You may wonder what that means, and it is worth taking a closer look at the figures, particularly in your own local area, as the headline Implementation Rate varies quite significantly across local authorities, with a couple of authorities still unable to provide complete data. Fundamentally, these figures aim to establish what proportion of those who should have been given a choice under SDS, were actually given that choice:
‘The 2017 Social Care Survey asked Local Authorities to return information on all clients who made a choice regarding their services or support at any time during the 2016-17 financial year. The key criterion for inclusion is that the client was given a choice – an individual should only be included if they have undergone an assessment during which the available SDS options were explained.’
The research goes on to breakdown specific SDS choices around the SDS Options 1-4 and analyses this for different groups, for example by age, gender and ethnicity.
However, it does raise some questions around what we really mean by choice, and what genuine choice looks like. Over the same period of time that the SDS Implementation Rate has increased, we have seen ‘a continued decrease in the percentage of people who said that they had a say in how their help, care or support was provided, from 83 per cent in 2013/14 to 76 per cent in 2017/18’ in the Health and Care Experience Survey which seems somewhat counter-intuitive.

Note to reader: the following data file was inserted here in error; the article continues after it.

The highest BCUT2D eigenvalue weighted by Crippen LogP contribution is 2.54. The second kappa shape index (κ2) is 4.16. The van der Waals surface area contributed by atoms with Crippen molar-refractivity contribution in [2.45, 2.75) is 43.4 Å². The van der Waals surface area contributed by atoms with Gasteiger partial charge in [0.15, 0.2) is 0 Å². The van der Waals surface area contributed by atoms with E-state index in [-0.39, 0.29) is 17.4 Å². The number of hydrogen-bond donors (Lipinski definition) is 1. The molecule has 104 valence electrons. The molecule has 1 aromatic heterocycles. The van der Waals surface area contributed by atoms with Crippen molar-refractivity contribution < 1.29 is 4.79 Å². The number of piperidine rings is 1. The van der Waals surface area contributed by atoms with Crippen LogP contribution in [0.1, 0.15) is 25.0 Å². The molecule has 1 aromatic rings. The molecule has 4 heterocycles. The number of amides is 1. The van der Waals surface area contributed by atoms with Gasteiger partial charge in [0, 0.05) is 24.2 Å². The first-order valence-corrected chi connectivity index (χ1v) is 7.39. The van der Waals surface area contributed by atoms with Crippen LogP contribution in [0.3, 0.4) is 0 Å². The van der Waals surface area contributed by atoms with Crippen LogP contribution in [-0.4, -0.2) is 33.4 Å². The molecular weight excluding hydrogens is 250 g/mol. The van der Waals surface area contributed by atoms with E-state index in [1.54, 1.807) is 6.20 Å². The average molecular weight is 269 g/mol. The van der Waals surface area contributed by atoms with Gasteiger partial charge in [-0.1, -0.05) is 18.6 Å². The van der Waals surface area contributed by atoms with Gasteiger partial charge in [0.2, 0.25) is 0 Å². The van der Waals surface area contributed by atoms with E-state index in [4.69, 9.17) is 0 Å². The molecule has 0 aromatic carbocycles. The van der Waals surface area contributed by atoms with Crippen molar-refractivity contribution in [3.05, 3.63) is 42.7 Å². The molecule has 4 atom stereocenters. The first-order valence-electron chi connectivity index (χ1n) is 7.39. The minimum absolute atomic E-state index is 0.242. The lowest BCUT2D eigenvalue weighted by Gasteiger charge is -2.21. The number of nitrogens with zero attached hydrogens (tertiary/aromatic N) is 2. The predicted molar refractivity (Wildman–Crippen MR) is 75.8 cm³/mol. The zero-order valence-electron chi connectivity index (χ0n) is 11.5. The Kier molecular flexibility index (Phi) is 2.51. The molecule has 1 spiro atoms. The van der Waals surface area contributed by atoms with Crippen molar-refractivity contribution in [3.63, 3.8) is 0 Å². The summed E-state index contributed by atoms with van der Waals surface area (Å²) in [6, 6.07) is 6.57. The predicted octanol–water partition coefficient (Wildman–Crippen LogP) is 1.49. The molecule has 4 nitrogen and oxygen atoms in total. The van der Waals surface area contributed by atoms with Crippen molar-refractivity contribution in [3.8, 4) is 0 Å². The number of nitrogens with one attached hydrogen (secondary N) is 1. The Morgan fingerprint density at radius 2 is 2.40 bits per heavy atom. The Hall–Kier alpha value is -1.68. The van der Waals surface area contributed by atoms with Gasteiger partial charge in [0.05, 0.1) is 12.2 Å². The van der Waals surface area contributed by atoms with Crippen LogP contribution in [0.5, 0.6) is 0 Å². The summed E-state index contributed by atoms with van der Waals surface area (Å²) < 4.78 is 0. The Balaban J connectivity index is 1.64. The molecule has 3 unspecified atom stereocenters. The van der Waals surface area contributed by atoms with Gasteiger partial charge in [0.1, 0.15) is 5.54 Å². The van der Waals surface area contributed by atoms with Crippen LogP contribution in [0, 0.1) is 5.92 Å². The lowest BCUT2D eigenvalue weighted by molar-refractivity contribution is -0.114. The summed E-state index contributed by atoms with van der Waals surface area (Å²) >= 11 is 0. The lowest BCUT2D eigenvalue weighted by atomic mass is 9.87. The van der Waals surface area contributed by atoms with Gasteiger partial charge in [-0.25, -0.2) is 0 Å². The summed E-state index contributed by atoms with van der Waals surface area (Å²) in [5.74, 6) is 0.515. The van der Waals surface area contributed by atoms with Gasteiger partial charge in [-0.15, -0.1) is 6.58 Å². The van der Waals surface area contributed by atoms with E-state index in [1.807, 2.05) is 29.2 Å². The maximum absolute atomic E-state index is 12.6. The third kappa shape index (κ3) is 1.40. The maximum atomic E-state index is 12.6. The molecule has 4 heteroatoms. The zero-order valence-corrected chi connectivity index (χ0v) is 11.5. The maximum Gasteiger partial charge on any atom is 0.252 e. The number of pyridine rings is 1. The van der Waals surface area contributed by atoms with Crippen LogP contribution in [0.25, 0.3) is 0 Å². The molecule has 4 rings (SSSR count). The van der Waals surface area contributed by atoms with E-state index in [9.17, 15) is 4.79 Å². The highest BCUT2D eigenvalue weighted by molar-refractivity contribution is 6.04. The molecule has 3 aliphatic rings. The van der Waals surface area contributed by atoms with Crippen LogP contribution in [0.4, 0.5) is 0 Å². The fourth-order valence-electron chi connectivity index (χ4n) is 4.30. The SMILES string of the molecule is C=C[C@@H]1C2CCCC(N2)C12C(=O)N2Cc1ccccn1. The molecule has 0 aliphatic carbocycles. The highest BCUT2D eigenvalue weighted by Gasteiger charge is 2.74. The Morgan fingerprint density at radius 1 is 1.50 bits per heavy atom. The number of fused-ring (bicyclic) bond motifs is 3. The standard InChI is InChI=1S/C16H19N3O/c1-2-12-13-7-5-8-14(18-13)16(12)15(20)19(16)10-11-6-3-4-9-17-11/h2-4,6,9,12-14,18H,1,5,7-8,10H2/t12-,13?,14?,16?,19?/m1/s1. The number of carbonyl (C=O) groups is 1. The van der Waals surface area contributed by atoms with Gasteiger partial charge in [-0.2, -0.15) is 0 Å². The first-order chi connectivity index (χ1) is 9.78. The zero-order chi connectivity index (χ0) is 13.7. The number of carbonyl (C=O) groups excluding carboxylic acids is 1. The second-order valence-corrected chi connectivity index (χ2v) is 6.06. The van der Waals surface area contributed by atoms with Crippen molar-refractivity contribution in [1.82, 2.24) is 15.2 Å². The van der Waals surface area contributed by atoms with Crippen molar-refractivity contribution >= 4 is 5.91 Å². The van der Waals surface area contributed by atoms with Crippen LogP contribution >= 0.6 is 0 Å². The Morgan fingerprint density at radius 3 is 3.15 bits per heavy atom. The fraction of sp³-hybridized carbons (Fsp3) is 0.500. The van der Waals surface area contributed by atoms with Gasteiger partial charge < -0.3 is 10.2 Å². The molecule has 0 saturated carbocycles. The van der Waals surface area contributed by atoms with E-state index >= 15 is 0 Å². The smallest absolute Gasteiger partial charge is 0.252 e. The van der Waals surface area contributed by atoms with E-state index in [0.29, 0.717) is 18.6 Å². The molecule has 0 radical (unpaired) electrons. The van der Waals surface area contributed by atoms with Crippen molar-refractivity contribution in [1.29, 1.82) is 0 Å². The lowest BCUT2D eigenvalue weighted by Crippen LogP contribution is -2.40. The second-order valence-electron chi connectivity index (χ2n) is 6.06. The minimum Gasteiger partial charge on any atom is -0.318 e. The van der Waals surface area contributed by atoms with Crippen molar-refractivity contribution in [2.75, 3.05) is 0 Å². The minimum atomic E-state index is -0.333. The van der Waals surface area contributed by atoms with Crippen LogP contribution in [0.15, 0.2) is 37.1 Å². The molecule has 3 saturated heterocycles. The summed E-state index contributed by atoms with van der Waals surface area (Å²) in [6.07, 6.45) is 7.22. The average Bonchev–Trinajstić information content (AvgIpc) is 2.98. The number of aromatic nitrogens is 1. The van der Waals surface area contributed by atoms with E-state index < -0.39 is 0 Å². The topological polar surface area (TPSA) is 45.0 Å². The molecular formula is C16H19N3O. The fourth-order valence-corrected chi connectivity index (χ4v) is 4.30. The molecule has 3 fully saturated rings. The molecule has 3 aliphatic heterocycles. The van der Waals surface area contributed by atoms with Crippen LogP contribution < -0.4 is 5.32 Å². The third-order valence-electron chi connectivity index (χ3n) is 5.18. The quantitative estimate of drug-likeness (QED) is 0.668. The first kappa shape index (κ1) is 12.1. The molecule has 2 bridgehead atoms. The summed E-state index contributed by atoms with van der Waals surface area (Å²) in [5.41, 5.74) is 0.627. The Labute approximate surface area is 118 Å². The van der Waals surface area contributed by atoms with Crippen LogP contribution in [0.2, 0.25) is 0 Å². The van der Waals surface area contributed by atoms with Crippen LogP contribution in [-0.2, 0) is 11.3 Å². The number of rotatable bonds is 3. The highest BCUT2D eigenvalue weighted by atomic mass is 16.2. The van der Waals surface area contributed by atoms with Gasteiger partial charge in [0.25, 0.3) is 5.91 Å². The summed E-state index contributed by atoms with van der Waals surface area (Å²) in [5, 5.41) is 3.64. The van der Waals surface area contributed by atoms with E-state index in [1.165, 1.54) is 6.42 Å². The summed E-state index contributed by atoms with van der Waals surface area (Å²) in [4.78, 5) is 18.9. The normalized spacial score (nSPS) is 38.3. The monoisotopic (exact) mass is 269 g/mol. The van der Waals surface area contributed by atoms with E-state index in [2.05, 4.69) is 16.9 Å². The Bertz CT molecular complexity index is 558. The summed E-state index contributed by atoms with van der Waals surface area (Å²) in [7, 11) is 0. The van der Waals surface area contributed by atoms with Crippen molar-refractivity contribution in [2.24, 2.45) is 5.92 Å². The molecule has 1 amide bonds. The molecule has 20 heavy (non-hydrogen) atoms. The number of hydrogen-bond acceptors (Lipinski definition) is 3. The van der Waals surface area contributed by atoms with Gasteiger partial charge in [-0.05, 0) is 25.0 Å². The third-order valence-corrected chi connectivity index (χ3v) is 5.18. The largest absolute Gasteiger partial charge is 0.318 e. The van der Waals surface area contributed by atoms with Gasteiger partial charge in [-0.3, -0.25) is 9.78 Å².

The Scottish Government has also recently published a new report called ‘Transforming Social Care: Scotland’s progress towards implementing self-directed support 2011 – 2018’, which outlines work done as part of the current SDS strategy and identifying the progress made.
At SDSS, we continue to believe that the best way to know how we are doing in terms of implementation is to find out about people’s experiences of SDS, by carrying out research at local level. We are delighted to have secured funding from the Scottish Government to take this forward. You can read more about our research here.